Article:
Bell is a controversial
figure in the history of deaf education
's writeup above mentions that "the number of deaf children
taught to speak rose from 40% to 80% during his life
." It fails to mention that many people, particularly Deaf
people, feel this is not a laudable achievement
, but rather evidence of the oppressive attitude
common amongst hearing
people at that time.
Many deaf people hold a major grudge against Bell. Although his mother was deaf, as was his wife, he was convinced that learning to speak and lip-read was the only way for deaf people to succeed in society. He felt that sign language was an impediment to learning those "proper" communication methods. He supported a law (which was never passed) that would prevent deaf people from marrying each other, in hopes of preventing future cases of congenital deafness.
Because of these beliefs -- which were, quite frankly, rather common at the time -- Bell is often an object of scorn in the d/Deaf community. A dormitory at the National Technical Institute for the Deaf at the Rochester Institute of Technology was once named after Bell, but in 2009 students successfully petitioned to have his name removed from the building -- this, after the Alexander Graham Bell Association criticized a Coca-Cola Super Bowl ad for portraying use of American Sign Language as normal. The AG Bell Association to this day supports teaching deaf students to speak and read lips (although I believe that they are not hostile to sign language).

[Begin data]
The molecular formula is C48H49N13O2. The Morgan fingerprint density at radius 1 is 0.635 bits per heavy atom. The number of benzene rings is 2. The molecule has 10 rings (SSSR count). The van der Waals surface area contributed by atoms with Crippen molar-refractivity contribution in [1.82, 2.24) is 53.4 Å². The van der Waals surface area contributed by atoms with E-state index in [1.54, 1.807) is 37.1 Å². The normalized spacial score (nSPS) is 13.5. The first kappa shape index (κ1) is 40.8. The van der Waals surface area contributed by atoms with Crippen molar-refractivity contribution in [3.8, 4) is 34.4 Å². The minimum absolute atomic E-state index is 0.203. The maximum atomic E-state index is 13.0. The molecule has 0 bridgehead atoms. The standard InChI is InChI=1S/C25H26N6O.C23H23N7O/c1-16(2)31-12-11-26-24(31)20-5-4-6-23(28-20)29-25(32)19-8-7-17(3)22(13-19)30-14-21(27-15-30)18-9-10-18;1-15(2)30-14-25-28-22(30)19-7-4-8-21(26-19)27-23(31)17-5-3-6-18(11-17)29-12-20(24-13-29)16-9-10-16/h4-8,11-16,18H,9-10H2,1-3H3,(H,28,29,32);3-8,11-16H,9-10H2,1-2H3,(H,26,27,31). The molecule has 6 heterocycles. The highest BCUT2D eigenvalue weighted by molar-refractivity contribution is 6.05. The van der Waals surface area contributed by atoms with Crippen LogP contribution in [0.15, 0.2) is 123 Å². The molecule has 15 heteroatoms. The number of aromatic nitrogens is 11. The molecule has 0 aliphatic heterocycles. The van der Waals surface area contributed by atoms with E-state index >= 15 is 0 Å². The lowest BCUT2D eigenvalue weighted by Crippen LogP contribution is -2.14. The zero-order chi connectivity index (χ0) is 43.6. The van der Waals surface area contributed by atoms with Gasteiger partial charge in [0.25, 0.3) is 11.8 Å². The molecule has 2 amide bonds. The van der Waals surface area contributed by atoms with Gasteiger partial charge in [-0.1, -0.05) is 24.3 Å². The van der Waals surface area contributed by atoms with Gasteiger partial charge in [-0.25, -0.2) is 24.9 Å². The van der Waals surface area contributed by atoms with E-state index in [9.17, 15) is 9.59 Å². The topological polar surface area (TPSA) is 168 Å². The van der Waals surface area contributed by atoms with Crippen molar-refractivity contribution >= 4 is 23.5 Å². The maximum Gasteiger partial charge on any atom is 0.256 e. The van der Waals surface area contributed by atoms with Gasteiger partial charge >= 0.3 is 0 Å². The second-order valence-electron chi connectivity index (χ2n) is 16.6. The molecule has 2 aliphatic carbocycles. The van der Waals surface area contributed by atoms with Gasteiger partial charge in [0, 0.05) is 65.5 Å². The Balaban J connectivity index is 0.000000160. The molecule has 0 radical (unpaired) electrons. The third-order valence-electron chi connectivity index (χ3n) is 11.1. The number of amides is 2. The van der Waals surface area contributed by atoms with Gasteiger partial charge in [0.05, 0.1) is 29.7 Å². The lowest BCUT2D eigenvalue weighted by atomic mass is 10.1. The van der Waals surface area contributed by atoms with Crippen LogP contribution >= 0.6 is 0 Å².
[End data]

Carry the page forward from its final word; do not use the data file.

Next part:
While Bell's attitudes seem oppressive today, and they are by our standards, his involvement in deaf issues gave them a much higher profile than they'd have had without his influence. Some people feel that Bell's commitment to helping deaf people would lead him to more tolerant and flexible views were he alive today. With the new information available to us now (such as the fact that American Sign Language is a full and complete language), and new technologies that allow deaf people to interact more readily with hearing people, Bell very well might have been one of the d/Deaf community's staunchest advocates.
Updated August 2011